If you’ve been looking into studying a business-related degree at university, you might be feeling overwhelmed with the number of possible courses out there.
From International Business, to Marketing and Media, how do you know which one is right for you?
Together with Northumbria University clearing, we look at the broad types of business degrees out there, which career path they take you down, and how to decide which one to apply for.
The purpose of an International Business degree is to extend your cultural knowledge in a business environment.
Many universities teach you about cultural differences and encourage you to appreciate them when making business and operation decisions. It’s likely you’ll be taught the theory behind international business and become familiar with the challenges that businesses face when they operate across many countries. This understanding allows you to be able to communicate with a range of audiences on a global scale.
If you’re interested in travel or working in another country as part of a multinational company, a degree in International Business is a good choice. Many universities offer the opportunity to study or work abroad too, allowing you to further your cultural understanding.
When it comes to applying for jobs with this degree, multinational corporations value the broad mindset that you gain as it allows you to work with individuals and companies from other countries and understand the way that they do business. Graduates of this degree are sought after by international banks, recruitment agencies and most large corporations. The roles that they undertake can vary, but often International Business equips students for a role in supply chain management, marketing and business management.
Marketing degrees are designed to provide you with the skills to identify relevant target markets, decide on appropriate communication plans and be able to recognise the best way for a company to reach their audience.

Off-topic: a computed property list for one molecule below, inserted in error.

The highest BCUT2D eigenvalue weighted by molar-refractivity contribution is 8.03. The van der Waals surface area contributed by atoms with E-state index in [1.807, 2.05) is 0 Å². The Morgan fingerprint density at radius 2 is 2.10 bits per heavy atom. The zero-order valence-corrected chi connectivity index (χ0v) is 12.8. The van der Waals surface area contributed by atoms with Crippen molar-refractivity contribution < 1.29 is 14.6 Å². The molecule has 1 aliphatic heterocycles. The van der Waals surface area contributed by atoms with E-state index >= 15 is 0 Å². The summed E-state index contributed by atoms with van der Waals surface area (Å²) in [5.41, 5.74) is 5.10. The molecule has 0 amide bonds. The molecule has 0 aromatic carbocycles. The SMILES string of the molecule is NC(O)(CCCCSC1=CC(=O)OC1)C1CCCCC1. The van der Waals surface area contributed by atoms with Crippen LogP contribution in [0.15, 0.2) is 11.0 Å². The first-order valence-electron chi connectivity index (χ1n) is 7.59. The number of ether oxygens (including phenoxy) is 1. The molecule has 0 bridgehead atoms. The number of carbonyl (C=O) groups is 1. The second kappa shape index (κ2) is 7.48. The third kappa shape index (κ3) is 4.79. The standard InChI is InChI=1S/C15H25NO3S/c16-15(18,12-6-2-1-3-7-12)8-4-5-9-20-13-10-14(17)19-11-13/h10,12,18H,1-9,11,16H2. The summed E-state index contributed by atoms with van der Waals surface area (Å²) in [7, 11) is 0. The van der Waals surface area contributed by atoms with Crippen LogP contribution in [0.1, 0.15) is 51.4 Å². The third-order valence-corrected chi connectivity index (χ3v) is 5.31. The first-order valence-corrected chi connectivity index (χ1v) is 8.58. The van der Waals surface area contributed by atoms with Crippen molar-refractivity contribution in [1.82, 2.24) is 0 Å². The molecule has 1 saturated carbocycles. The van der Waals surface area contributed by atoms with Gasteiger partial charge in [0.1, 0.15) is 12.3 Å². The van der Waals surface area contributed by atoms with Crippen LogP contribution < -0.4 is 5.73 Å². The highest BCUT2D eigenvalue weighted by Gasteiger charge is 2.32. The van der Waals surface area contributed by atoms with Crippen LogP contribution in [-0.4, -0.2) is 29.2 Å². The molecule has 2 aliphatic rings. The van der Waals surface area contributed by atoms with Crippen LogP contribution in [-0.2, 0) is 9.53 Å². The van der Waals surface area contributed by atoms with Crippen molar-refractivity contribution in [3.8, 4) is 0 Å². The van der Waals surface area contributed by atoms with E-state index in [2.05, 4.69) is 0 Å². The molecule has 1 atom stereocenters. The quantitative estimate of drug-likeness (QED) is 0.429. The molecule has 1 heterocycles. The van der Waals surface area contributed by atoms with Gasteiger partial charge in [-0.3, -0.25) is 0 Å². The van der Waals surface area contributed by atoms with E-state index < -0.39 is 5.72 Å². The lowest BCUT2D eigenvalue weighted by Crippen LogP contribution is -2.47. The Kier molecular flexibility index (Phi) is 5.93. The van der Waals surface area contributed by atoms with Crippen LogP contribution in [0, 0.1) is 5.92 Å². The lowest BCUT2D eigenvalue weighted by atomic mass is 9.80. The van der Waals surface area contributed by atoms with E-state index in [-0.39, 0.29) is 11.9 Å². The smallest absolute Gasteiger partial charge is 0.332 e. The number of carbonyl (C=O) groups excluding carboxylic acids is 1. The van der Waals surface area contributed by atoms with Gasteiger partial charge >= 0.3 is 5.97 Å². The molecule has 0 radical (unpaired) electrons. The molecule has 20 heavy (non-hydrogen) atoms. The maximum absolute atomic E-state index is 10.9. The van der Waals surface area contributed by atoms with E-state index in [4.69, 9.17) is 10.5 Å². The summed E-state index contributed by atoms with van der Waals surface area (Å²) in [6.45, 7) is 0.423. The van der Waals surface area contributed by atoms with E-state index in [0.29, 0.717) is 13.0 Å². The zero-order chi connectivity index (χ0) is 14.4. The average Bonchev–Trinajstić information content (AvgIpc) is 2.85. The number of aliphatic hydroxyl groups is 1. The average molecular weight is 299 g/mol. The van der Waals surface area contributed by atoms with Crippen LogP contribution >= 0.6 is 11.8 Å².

Marketing degrees come in a range of choices and you’ll often find that the title of the course is accompanied with something else. For example, this might be Media and Marketing, Marketing and Communications, or Marketing and Management. Although you’ll cover the Marketing essentials in all of these, look at which degree would be suitable for your interests and the career path you’d like to take.
In the first year of a Marketing course, it’s common for students to be familiarised with the basics of Marketing theory and business operations. After this, you will be able to specialise into areas of interest through specific courses. This might be to do with product development or learning how to market for a specific sector.
A degree in Marketing can open a lot of doors for you in terms of career opportunities. From a Social Media Manager to an Account Executive or PR Assistant, the subject is relevant in a range of fields. Also keep in mind that many businesses have their own Marketing department which you could be a part of. This means that you could find yourself in any industry — perhaps choose one that you’re already interested in like sport or travel, or go into an agency role for all-round experience.
Over 50 per cent of employed Marketing graduates were working as marketing associate professionals six months after graduating — showing that students with this degree are employable.
Business Management again provides you with a solid understanding of business operations but also equips you for, as the title suggests, a management role. Like in marketing, all companies have a management department and therefore you have many options as to where to take your career with a degree in this field.